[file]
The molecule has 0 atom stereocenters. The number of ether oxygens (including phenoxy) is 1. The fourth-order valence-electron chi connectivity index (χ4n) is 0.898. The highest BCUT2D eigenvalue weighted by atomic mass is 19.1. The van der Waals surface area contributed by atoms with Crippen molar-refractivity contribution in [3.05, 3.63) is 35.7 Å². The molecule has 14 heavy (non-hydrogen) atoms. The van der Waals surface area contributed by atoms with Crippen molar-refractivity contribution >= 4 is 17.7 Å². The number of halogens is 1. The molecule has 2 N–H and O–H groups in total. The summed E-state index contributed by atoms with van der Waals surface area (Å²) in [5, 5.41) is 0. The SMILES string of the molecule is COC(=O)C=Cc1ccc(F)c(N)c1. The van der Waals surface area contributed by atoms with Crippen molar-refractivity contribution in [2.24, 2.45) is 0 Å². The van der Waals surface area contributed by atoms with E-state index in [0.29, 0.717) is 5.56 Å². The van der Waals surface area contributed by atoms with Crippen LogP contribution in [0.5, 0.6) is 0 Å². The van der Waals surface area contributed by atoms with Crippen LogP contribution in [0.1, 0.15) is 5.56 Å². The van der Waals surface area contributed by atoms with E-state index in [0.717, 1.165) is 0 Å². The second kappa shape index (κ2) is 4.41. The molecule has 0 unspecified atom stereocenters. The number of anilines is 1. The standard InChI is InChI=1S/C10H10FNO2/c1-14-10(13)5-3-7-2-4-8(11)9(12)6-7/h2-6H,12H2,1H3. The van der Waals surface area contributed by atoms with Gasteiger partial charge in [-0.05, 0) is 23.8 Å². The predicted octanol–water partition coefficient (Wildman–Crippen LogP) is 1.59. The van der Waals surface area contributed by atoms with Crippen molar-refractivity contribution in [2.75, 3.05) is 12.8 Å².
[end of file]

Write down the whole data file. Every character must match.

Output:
The molecule has 0 atom stereocenters. The number of ether oxygens (including phenoxy) is 1. The fourth-order valence-electron chi connectivity index (χ4n) is 0.898. The highest BCUT2D eigenvalue weighted by atomic mass is 19.1. The van der Waals surface area contributed by atoms with Crippen molar-refractivity contribution in [3.05, 3.63) is 35.7 Å². The molecule has 14 heavy (non-hydrogen) atoms. The van der Waals surface area contributed by atoms with Crippen molar-refractivity contribution >= 4 is 17.7 Å². The number of halogens is 1. The molecule has 2 N–H and O–H groups in total. The summed E-state index contributed by atoms with van der Waals surface area (Å²) in [5, 5.41) is 0. The SMILES string of the molecule is COC(=O)C=Cc1ccc(F)c(N)c1. The van der Waals surface area contributed by atoms with Crippen molar-refractivity contribution in [2.24, 2.45) is 0 Å². The van der Waals surface area contributed by atoms with E-state index in [0.29, 0.717) is 5.56 Å². The van der Waals surface area contributed by atoms with Crippen LogP contribution in [0.5, 0.6) is 0 Å². The van der Waals surface area contributed by atoms with Crippen LogP contribution in [0.1, 0.15) is 5.56 Å². The van der Waals surface area contributed by atoms with E-state index in [0.717, 1.165) is 0 Å². The second kappa shape index (κ2) is 4.41. The molecule has 0 unspecified atom stereocenters. The number of anilines is 1. The standard InChI is InChI=1S/C10H10FNO2/c1-14-10(13)5-3-7-2-4-8(11)9(12)6-7/h2-6H,12H2,1H3. The van der Waals surface area contributed by atoms with Gasteiger partial charge in [-0.05, 0) is 23.8 Å². The predicted octanol–water partition coefficient (Wildman–Crippen LogP) is 1.59. The van der Waals surface area contributed by atoms with Crippen molar-refractivity contribution in [2.75, 3.05) is 12.8 Å².